Oklahoma’s attorney general on Thursday asked a court to delay all scheduled executions while the state reviews how it received the wrong drug as it prepared to lethally inject an inmate.

Attorney General Scott Pruitt said Oklahoma needed time to sort out why its Department of Corrections received a shipment of potassium acetate rather than potassium chloride for Richard Glossip’s execution that was to occur Wednesday. Pruitt’s move came hours after Gov. Mary Fallin said she was confident the state could resolve its problems in time for an execution set for next week.

"The Office of the Attorney General needs time to evaluate the events that transpired on Sept. 30, 2015, ODOC’s acquisition of a drug contrary to protocol, and ODOC’s internal procedures relative to the protocol," Pruitt’s office said in its request to the state Court of Criminal Appeals.

Pruitt asked for an indefinite stay.

Benjamin Cole is set for execution Oct. 7 and John Marion Grant on Oct. 28. Glossip is now scheduled to die Nov. 6.

State officials said they became aware Wednesday that Oklahoma’s drug supplier had shipped it potassium acetate rather than potassium chloride, the third of three drugs administered under the Department of Corrections’ guidelines. State protocols adopted following the flawed execution of Clayton Lockett last year directed that the warden of the Oklahoma State Penitentiary "verifies execution inventory" two days prior to an execution.

"Certainly it raises a lot of the same questions raised by the Lockett execution, which is whether this department is competent to carry out its own procedures," said Jen Moreno, a staff attorney with the Death Penalty Clinic at the University of California’s Berkeley Law School. "Minutes before the execution is supposed to start, that’s when they realize they don’t have the right drugs?"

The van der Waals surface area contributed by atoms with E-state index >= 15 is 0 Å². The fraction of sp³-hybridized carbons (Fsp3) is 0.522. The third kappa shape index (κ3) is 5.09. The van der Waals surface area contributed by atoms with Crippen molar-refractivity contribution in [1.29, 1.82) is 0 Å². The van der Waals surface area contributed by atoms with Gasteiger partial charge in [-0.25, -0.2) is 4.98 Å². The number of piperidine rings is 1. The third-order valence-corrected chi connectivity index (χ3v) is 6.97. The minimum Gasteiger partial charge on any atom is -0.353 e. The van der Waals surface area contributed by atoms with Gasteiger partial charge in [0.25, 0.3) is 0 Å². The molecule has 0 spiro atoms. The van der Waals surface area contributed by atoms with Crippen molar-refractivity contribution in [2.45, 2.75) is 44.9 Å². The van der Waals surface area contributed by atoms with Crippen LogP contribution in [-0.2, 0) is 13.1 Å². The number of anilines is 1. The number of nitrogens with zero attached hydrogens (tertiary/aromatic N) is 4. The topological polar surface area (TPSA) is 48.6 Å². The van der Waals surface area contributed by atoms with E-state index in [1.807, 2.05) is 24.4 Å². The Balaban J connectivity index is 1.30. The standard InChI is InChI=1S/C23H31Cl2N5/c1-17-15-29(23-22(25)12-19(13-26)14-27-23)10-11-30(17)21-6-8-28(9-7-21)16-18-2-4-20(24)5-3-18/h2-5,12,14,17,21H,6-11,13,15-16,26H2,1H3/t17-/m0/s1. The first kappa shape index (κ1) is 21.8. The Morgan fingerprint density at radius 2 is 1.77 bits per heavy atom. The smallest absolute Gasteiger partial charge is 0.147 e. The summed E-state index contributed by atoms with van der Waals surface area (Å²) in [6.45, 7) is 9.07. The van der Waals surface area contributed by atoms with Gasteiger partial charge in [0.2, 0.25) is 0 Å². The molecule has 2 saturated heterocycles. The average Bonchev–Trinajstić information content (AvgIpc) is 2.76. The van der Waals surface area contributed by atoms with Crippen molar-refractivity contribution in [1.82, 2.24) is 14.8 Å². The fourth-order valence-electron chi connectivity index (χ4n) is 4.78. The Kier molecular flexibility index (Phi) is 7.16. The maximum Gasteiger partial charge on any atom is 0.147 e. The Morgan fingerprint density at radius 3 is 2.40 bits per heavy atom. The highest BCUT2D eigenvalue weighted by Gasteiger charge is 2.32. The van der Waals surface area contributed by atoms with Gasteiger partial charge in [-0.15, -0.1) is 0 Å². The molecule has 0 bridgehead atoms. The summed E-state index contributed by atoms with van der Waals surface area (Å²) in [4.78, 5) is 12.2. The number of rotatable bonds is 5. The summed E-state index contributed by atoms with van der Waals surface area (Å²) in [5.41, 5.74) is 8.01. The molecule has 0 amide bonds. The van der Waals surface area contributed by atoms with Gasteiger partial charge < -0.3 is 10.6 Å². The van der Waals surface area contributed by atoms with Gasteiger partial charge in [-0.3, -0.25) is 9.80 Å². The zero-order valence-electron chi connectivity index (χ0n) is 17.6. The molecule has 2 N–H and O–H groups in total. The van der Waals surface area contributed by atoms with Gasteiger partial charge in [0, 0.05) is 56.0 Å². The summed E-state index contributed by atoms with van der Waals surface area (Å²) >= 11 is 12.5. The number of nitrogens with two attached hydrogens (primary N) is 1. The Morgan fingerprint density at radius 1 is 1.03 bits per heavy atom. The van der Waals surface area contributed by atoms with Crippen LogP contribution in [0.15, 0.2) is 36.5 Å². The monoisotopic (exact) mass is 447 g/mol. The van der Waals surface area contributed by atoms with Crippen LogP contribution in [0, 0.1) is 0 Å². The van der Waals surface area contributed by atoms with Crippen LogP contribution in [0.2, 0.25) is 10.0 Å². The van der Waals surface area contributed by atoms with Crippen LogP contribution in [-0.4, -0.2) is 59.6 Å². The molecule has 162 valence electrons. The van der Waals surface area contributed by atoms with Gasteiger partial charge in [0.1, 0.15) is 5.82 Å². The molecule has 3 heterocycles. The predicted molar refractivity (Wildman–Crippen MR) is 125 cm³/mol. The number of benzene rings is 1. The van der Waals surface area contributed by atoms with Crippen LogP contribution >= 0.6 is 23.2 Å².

Oklahoma had planned to execute Glossip, 52, whom prosecutors said arranged for a handyman to kill their boss, motel owner Barry Van Treese, at the Best Budget Inn in Oklahoma City on Jan. 7, 1997. Fallin granted a stay of execution about an hour after the U.S. Supreme Court had cleared the way for the punishment to move forward by rejecting Glossip’s claim that the handyman had set him up.

"She’s extremely frustrated that the state was unable to deliver closure to the Van Treese family," Fallin spokesman Alex Weintz said Thursday. "The family has certainly waited long enough for justice and has been through the wringer with this entire process."

After Lockett writhed on a gurney and struggled against his restraints during his execution on April 29, 2014, prison officials concluded that an intravenous line at Lockett’s groin wasn’t properly set and he didn’t receive a full dose of deadly chemicals. It rewrote its guidelines and assured federal courts from Oklahoma City to Washington that its procedures were sound.

"That new protocol came out last September," Moreno said. "For one year, this department has said they have fixed their problems and they have everything together and they’re prepared and they’ve reviewed and changed and made revisions, and then this happens."

The Oklahoma Board of Corrections was gathering for a previously set meeting Thursday in McAlester. Corrections Director Robert Patton was expected to discuss Glossip’s case with the panel.

Fallin’s office said corrections officials discovered the drug mix-up Wednesday morning, and then her office, the attorney general and prison officials discussed what to do in the afternoon. Separately, the U.S. Supreme Court was weighing Glossip’s plea for a hearing based on claims that his co-defendant had lied.

As the hours passed, it wasn’t clear whether Oklahoma tried to find the correct drug — the death warrant was good until midnight — or whether it was waiting for the Supreme Court to grant Glossip a reprieve. An hour after justices said the execution could continue, Fallin issued a stay so the state could look into whether potassium acetate could be used as a substitute or whether a batch of potassium chloride could be found.

Fallin, at a Capitol news conference in Oklahoma City on another topic, said she wasn’t ready to talk about her level of confidence in the prisons department.

"I don’t think we should be pointing fingers right now because we don’t have details about who did what," Fallin said. "What we do need to make sure is that we have the protocols in place, that we follow those protocols and that we make sure that we uphold the law."

(Copyright (c) 2015 The Associated Press. All Rights Reserved. This material may not be published, broadcast, rewritten, or redistributed.)

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